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Jewish History Advice, Please!

I've got some questions that I'm hoping some of you here will be able to help me answer. The next chapter in Connor's history book ("Story of the World, Part 1," by Susan Bauer) is "The Jewish People," which is not meant to be as inclusive as the title suggests, but just covers the very beginning of Jewish history. Trouble is, I'm not too sure about the information presented, so I wanted to try and find some outside resources.

The chapter tells the story of Abraham (Abram), who leaves Haran and goes to Canaan. In the online research I've done, it does appear to me that this is considered to be the start of Jewish history, as told in the Bible. The story of Joseph (of the coat of many colors) is also told. The "stumbling block" here for me is using the Bible as a sole historical source. I do realize that in some cases, the Bible is the only source for certain things, but, in general, I would prefer to teach history from other, more "secular" sources, if there are any. I know that the author of this text is Christian, and is writing the books from that perspective, so I'm not entirely sure that much of what she chooses to present (out of the vast range of historical options) isn't primarily meant as building blocks for the history of Christianity she intends to focus on further down the road. She does include other civilizations and faiths, but I do feel I need to be on the lookout to make sure Connor will be getting a well-rounded view of history. (Without going into a long discussion about the books themselves, I'll just say that I like what's she's done here well enough to tolerate the small degree of religious bias I've found them to contain). So far, any time that I've had a quibble or question with something she's presented in the text, I've had no trouble locating alternate sources on my own, but Jewish history is something about which I know almost nothing, so I thought it would be a good idea to ask the experts here on my f-list. Also, even if it turns out that the Bible is the only source, I'd love to hear opinions about this period of history from a Jewish, rather than the author's Christian, perspective - not so much that I doubt the content, but perhaps there are different opinions about its importance, if that makes any sense.

So, my questions: Are there any additional sources, or is the Bible really the only way to approach early Jewish history? Also, would you consider these two stories to offer a good introduction to Jewish history, or are there things you would also like to see included (or presented instead of either of these stories)? Is it true that Jewish history is universally considered to begin with Abraham? And finally, do you have any recommendations for good books on the subject for children?

Thanks in advance!

:)

Comments

( 17 comments — Leave a comment )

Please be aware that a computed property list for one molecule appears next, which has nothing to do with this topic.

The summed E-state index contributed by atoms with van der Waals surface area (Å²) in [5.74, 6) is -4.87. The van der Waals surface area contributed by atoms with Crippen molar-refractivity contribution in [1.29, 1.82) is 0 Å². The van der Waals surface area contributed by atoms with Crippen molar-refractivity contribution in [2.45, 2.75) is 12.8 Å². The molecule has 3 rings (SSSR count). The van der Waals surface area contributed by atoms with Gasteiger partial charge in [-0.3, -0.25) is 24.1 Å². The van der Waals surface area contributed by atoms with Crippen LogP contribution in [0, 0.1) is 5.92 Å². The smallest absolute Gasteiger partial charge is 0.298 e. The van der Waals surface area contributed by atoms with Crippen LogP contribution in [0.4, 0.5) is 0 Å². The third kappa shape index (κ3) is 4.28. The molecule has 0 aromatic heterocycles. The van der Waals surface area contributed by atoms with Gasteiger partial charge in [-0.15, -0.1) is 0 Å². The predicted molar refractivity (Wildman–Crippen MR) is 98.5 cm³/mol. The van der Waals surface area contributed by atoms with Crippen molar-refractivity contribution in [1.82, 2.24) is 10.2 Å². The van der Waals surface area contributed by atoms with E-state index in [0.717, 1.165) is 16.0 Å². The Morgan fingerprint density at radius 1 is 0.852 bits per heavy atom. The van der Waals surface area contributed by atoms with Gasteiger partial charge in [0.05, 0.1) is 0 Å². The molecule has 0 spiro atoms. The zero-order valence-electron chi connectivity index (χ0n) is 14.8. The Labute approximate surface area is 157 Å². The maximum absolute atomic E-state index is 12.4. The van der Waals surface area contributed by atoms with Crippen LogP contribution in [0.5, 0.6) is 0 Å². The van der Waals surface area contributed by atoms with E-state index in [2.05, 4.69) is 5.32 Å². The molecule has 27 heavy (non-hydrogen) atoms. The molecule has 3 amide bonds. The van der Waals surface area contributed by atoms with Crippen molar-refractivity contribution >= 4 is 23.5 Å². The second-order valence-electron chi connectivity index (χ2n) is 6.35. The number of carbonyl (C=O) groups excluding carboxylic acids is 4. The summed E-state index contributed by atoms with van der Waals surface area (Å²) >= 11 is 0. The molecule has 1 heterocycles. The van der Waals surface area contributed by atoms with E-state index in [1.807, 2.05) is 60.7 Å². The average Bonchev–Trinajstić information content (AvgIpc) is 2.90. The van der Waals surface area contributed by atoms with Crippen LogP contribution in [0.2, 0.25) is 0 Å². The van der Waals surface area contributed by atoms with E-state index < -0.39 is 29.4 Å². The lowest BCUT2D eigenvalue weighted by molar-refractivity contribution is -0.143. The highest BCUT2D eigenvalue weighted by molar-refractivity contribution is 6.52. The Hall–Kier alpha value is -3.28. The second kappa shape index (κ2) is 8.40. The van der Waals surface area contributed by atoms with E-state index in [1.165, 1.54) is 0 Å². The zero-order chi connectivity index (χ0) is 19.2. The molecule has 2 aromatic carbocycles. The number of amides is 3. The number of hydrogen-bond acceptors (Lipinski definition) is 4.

(Deleted comment)
here_be_dragons
Oct. 24th, 2006 10:01 pm (UTC)
Oh, your offer is not silly at all, B! Let me see what other people have to say here, and that will probably help me figure out what to ask you to look up in your books, if it's not too much trouble! Or do you think these are books I could find at the library, in which case just the titles would get me moving in the right direction. Thanks! *hugs*
syrinxkat
Oct. 24th, 2006 09:36 pm (UTC)
is this post f-locked? my friend ameliajune might be able to suggest something, but I'm not sure if she'd have access to the post. She's jewish, non-practicing, so might have some more secular resources for you.
here_be_dragons
Oct. 24th, 2006 10:02 pm (UTC)
Was f-locked, but I've just made it public. I don't know ameliajune, but I would love to hear her opinions if she has the time to share them! :)
synergy
Oct. 24th, 2006 09:59 pm (UTC)
secular jewish links
I don't know if this will help, but I found this site:

http://www.ajlpittsburgh.org/articlenav.php?id=15

which is the "Agency for Jewish Learning" and there's a section of links titled "Secular Curricular Resources."
here_be_dragons
Oct. 25th, 2006 05:10 am (UTC)
Re: secular jewish links
Thank you for these! The first on in particular (AJL) led me to what looks like a pretty good site. Of course, now that I've started looking for answers to my original questions, I'm coming up with five new questions for each one I get answered . . . but that's all right. That's called learning, isn't it? :D
synergy
Oct. 25th, 2006 02:22 pm (UTC)
Re: secular jewish links
Glad to help!
synergy
Oct. 24th, 2006 10:00 pm (UTC)
another jewish link
There's this also: http://www.dinur.org/1.html?rsID=219 but that seems to be based out of Jerusalem and I don't know how secular it would be.
greekphilosophy
Oct. 24th, 2006 10:04 pm (UTC)
John Bright - A History of Israel

http://www.amazon.com/History-Israel-John-Bright/dp/0664220681/sr=8-1/qid=1161726972/ref=sr_1_1/102-5196012-4273750?ie=UTF8&s=books

I believe that is from an archaeological/historical perspective,but I believe that it is framed by the biblical traditions, and has been accused of being more than a little soft on the conclusions.

Victor Matthews - A Brief History of Ancient Israel

http://www.amazon.com/Brief-History-Ancient-Israel/dp/0664224369/sr=8-1/qid=1161727444/ref=sr_1_1/102-5196012-4273750?ie=UTF8&s=books

This one seems VERY early, not even making it to the Common Era. It also seems pretty dedicated to following the biblical tales, but seems to take it from a more historiographical point of view. I am not a historian and so I don't have a good frame of reference for how this or the other book stack up in that realm...but I am almost certain that they have more historical value than a religious text.

Good luck!
happy_potterer
Oct. 25th, 2006 03:42 am (UTC)
This one seems VERY early, not even making it to the Common Era.

Dating Abraham at around 1680 BCE, that means it covers the first 1350 years of the total 3690 years of Jewish history. Seems like a large enough chunk, and it covers the period of the Hebrew Bible.